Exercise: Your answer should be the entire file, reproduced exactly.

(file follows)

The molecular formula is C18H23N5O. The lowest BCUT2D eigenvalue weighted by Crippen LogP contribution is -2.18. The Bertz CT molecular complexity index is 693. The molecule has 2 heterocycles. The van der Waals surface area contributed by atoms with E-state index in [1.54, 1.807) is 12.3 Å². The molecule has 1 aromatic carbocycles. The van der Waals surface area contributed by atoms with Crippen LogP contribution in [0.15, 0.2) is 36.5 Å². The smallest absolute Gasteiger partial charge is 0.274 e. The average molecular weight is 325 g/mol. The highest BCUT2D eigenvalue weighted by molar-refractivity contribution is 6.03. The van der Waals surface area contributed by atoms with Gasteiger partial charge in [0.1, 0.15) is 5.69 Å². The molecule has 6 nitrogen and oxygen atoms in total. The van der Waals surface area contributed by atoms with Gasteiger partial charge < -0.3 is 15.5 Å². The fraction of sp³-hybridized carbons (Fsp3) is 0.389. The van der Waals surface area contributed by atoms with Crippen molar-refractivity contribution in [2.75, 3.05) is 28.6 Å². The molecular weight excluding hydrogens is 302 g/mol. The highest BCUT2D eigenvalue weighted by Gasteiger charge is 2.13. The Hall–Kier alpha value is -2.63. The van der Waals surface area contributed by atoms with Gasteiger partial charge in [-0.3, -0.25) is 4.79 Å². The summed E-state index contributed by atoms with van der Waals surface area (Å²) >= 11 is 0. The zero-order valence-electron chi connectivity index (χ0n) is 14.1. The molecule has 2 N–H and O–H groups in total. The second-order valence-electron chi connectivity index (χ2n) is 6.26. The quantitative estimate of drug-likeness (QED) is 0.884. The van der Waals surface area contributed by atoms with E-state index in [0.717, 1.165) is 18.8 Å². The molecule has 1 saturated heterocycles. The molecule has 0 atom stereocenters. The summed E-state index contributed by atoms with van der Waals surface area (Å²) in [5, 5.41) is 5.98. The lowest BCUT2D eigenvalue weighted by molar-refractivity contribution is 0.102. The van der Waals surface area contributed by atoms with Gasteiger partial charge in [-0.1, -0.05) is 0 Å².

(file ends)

The molecular formula is C18H23N5O. The lowest BCUT2D eigenvalue weighted by Crippen LogP contribution is -2.18. The Bertz CT molecular complexity index is 693. The molecule has 2 heterocycles. The van der Waals surface area contributed by atoms with E-state index in [1.54, 1.807) is 12.3 Å². The molecule has 1 aromatic carbocycles. The van der Waals surface area contributed by atoms with Crippen LogP contribution in [0.15, 0.2) is 36.5 Å². The smallest absolute Gasteiger partial charge is 0.274 e. The average molecular weight is 325 g/mol. The highest BCUT2D eigenvalue weighted by molar-refractivity contribution is 6.03. The van der Waals surface area contributed by atoms with Gasteiger partial charge in [0.1, 0.15) is 5.69 Å². The molecule has 6 nitrogen and oxygen atoms in total. The van der Waals surface area contributed by atoms with Gasteiger partial charge < -0.3 is 15.5 Å². The fraction of sp³-hybridized carbons (Fsp3) is 0.389. The van der Waals surface area contributed by atoms with Crippen molar-refractivity contribution in [2.75, 3.05) is 28.6 Å². The molecular weight excluding hydrogens is 302 g/mol. The highest BCUT2D eigenvalue weighted by Gasteiger charge is 2.13. The Hall–Kier alpha value is -2.63. The van der Waals surface area contributed by atoms with Gasteiger partial charge in [-0.3, -0.25) is 4.79 Å². The summed E-state index contributed by atoms with van der Waals surface area (Å²) >= 11 is 0. The zero-order valence-electron chi connectivity index (χ0n) is 14.1. The molecule has 2 N–H and O–H groups in total. The second-order valence-electron chi connectivity index (χ2n) is 6.26. The quantitative estimate of drug-likeness (QED) is 0.884. The van der Waals surface area contributed by atoms with E-state index in [0.717, 1.165) is 18.8 Å². The molecule has 1 saturated heterocycles. The molecule has 0 atom stereocenters. The summed E-state index contributed by atoms with van der Waals surface area (Å²) in [5, 5.41) is 5.98. The lowest BCUT2D eigenvalue weighted by molar-refractivity contribution is 0.102. The van der Waals surface area contributed by atoms with Gasteiger partial charge in [-0.1, -0.05) is 0 Å².